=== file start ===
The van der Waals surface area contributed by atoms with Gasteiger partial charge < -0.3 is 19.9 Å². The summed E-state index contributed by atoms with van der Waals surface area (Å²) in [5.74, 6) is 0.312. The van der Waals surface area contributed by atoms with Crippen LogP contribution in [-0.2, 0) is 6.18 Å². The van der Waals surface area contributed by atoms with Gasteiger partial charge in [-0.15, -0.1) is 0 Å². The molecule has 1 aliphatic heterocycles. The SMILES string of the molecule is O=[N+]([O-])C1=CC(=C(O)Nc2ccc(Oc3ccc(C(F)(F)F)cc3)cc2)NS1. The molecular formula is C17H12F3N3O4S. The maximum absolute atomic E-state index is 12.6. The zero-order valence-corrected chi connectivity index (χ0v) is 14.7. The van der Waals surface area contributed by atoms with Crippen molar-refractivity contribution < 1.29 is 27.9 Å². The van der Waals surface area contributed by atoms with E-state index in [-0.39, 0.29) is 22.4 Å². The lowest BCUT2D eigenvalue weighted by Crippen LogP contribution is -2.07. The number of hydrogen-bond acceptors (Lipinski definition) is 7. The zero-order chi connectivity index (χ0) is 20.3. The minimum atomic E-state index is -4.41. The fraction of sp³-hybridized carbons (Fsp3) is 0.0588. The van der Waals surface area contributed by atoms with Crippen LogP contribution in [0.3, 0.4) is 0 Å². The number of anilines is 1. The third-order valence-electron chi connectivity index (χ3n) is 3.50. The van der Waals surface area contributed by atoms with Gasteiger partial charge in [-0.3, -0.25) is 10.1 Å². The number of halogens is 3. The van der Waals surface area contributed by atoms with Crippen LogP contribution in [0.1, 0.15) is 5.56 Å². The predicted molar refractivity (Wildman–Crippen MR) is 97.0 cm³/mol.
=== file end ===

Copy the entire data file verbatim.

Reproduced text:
The van der Waals surface area contributed by atoms with Gasteiger partial charge < -0.3 is 19.9 Å². The summed E-state index contributed by atoms with van der Waals surface area (Å²) in [5.74, 6) is 0.312. The van der Waals surface area contributed by atoms with Crippen LogP contribution in [-0.2, 0) is 6.18 Å². The van der Waals surface area contributed by atoms with Gasteiger partial charge in [-0.15, -0.1) is 0 Å². The molecule has 1 aliphatic heterocycles. The SMILES string of the molecule is O=[N+]([O-])C1=CC(=C(O)Nc2ccc(Oc3ccc(C(F)(F)F)cc3)cc2)NS1. The molecular formula is C17H12F3N3O4S. The maximum absolute atomic E-state index is 12.6. The zero-order valence-corrected chi connectivity index (χ0v) is 14.7. The van der Waals surface area contributed by atoms with Crippen molar-refractivity contribution < 1.29 is 27.9 Å². The van der Waals surface area contributed by atoms with E-state index in [-0.39, 0.29) is 22.4 Å². The lowest BCUT2D eigenvalue weighted by Crippen LogP contribution is -2.07. The number of hydrogen-bond acceptors (Lipinski definition) is 7. The zero-order chi connectivity index (χ0) is 20.3. The minimum atomic E-state index is -4.41. The fraction of sp³-hybridized carbons (Fsp3) is 0.0588. The van der Waals surface area contributed by atoms with Crippen LogP contribution in [0.3, 0.4) is 0 Å². The number of anilines is 1. The third-order valence-electron chi connectivity index (χ3n) is 3.50. The van der Waals surface area contributed by atoms with Gasteiger partial charge in [-0.3, -0.25) is 10.1 Å². The number of halogens is 3. The van der Waals surface area contributed by atoms with Crippen LogP contribution in [0.1, 0.15) is 5.56 Å². The predicted molar refractivity (Wildman–Crippen MR) is 97.0 cm³/mol.